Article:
37. What attracted carpetbaggers to the South?
38. Why did the average Southerner resent carpetbaggers?
39. How would a carpetbagger defend his presence in the South?
40. Which group came up with the names carpetbaggers and scalawags?
41. Why did scalawags resent plantation owners?
42. What benefits did scalawags hope to gain from new state governments?
43. How did Southerners loyal to the Confederate cause view scalawags?
44. Did scalawags actively want to help emancipated blacks?
45. Look at the cartoon on page 389. How would you interpret it?
46. Southerners blamed the corruption in the South on 2 things. What were they? 47. What are some examples of the corruption that took place?
48. In what way was black suffrage important to Radicals politically?
49. How did the Radicals propose to ensure that black suffrage continued?
50. In what way did the Fifteenth Amendment not go far enough?
51. How would Southerners exploit this weakness?
Lesson Three: Southern Life Under Reconstruction pp. 391-397
52. What did General Sherman provide to newly emancipated blacks?
53. What happened to abandoned land?
54. What happened when President Johnson restored legal rights to white Southerners?
55. What is the relationship between labor and the black codes?
56. Why did white Southerners agree to abolish slavery?
57. Why was sharecropping a risky business? And to whom was it riskiest?
58. What was the promise of the Democrats in the South?
59. What did Redeemers believe states had a right to do?
60. Why did Redeemers target black voters?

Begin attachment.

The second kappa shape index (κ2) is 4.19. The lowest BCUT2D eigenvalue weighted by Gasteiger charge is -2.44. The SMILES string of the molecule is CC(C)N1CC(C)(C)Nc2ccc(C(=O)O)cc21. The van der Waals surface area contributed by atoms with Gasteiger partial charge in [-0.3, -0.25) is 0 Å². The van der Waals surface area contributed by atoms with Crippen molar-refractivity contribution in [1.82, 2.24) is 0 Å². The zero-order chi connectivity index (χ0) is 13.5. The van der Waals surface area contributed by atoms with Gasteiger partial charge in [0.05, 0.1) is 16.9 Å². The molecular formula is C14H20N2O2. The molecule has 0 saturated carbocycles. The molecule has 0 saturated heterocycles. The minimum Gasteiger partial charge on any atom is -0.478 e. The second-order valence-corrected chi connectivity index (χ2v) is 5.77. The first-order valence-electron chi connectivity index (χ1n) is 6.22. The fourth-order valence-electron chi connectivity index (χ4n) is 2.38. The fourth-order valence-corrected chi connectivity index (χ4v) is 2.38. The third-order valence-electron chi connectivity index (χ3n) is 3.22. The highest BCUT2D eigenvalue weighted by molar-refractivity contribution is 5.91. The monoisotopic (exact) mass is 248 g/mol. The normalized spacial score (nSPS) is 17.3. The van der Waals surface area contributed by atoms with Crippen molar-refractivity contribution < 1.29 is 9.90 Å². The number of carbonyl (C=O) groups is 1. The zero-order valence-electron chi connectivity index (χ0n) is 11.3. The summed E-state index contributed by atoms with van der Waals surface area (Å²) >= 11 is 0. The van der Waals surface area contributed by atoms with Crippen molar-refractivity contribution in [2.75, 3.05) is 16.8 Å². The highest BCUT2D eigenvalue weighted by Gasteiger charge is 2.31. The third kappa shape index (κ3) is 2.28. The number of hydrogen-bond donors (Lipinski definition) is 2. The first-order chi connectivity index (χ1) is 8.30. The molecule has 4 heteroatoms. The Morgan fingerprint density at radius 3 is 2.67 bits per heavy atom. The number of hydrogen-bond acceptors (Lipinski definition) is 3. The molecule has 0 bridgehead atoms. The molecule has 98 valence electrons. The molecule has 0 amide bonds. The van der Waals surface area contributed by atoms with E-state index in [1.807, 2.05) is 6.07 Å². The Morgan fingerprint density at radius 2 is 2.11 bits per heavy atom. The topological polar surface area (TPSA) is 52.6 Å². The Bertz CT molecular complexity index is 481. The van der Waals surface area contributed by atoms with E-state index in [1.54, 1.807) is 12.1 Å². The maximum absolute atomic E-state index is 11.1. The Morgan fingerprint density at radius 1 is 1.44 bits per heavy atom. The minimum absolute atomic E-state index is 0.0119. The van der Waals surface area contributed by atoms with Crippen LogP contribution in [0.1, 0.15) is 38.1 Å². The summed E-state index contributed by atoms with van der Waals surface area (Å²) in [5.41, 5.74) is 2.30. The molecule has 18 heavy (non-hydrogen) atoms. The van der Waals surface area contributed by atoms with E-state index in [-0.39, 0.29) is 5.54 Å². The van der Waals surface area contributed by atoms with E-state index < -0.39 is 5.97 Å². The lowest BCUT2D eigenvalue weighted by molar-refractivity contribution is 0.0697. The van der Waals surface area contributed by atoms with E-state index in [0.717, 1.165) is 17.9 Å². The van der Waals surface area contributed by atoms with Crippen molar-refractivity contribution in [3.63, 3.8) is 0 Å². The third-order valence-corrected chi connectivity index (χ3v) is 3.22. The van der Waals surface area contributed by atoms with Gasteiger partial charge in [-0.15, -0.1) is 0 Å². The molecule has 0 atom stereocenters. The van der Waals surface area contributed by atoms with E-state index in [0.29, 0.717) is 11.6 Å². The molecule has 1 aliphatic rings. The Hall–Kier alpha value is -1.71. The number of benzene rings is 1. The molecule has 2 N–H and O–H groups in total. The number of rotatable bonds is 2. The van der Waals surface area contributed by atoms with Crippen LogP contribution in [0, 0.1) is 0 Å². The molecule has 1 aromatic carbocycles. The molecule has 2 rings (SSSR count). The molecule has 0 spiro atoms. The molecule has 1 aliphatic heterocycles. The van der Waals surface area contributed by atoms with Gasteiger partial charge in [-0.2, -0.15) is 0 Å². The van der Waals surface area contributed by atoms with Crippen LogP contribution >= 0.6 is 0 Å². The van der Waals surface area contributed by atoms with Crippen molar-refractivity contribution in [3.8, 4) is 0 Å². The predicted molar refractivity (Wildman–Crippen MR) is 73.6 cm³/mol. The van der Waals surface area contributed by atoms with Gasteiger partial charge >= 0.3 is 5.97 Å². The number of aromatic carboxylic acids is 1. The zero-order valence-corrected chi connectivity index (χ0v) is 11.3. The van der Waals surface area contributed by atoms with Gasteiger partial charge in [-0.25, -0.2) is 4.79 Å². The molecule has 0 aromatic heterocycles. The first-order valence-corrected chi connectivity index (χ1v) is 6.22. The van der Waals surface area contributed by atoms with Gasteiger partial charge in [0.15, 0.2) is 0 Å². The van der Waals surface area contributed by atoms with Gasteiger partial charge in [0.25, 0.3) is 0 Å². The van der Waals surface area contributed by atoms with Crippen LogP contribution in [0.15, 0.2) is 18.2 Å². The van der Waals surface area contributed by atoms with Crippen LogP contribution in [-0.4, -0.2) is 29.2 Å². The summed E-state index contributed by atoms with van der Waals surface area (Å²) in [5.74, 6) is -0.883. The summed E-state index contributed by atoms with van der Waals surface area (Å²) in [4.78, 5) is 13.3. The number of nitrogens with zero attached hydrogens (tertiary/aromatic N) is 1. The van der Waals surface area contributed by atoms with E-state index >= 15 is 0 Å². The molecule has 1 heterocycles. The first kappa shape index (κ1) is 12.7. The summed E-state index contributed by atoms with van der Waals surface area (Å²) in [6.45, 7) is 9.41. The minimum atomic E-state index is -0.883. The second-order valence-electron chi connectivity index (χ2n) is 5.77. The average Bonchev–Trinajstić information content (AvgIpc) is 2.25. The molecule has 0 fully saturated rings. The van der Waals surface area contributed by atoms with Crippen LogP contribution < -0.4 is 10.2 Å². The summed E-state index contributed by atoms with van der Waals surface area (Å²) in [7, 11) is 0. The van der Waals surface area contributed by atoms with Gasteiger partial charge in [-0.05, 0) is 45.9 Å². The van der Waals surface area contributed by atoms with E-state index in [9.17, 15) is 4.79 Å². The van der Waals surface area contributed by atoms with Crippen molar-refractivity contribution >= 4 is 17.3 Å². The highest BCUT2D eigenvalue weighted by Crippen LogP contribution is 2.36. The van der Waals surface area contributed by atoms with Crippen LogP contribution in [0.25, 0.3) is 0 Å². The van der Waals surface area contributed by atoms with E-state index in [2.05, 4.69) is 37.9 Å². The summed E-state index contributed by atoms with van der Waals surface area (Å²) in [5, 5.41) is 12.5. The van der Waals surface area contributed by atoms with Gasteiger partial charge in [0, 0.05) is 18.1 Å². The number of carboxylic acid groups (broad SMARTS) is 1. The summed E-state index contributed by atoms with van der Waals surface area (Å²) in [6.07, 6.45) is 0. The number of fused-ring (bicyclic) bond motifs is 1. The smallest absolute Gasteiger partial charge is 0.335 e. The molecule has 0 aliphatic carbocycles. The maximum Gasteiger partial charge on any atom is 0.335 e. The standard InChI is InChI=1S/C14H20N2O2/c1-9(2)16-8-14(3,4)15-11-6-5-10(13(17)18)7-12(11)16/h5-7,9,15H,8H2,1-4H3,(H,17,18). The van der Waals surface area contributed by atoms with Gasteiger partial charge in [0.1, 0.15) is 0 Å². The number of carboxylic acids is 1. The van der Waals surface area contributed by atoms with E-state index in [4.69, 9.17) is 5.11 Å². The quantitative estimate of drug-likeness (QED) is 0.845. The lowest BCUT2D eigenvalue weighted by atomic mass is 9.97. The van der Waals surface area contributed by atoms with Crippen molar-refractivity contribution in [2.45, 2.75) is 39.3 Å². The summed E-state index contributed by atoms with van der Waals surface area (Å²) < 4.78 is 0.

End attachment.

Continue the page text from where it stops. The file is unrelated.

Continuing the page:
61. How were Redeemers able to prevent black voters from voting?
62. How did gerrymandering reduce the political power of blacks?
63. What were at least 2 goals of the Ku Klux Klan (KKK)?
64. Who did the Klan target?
65. In what ways was the Klan a vigilante organization?
66. What efforts were made by law enforcement in the South to stop the Ku Klux Klan?
67. Did Redeemers and the Klan succeed in reducing black political power?
68. Give at least 6 reasons why the North was giving up on Reconstruction policy?
69. What was unusual about the 1876 presidential election?
70. What was the impact of the Compromise of 1877?
71. How would Home Rule effect civil rights in the South?
72. What political party would now dominate the South for the next 100 years?
73. How did Reconstruction change he US?
Lesson One Lesson Two Lesson Three
Reconstruction Radical Reconstruction Davis Bend
Sharecropping Military Reconstruction Acts Forty Acres & a Mule Proclamation of Amnesty & Reconst Martial law General Sherman Moderates Constitutional Conventions Freedmen’s Bureau
Radicals Tenure of Office Act Abandoned Land
Wade Davis Bill impeachment Black Codes
Pocket-veto Senator E.G. Ross of KS Sharecropping John Wilkes Booth Hiram Revels Redeemers
Andrew Johnson carpetbaggers Home Rule
Black Codes Scalawags Poll Tax
Freedmen’s Bureau Fifteenth Amendment Gerrymandering
Howard University Corruption Ku Klux Klan (KKK)
Joint Committee on Reconstruction Thaddeus Stevens Fourteenth Amendment Rutherford B. Hayes
Compromise of 1877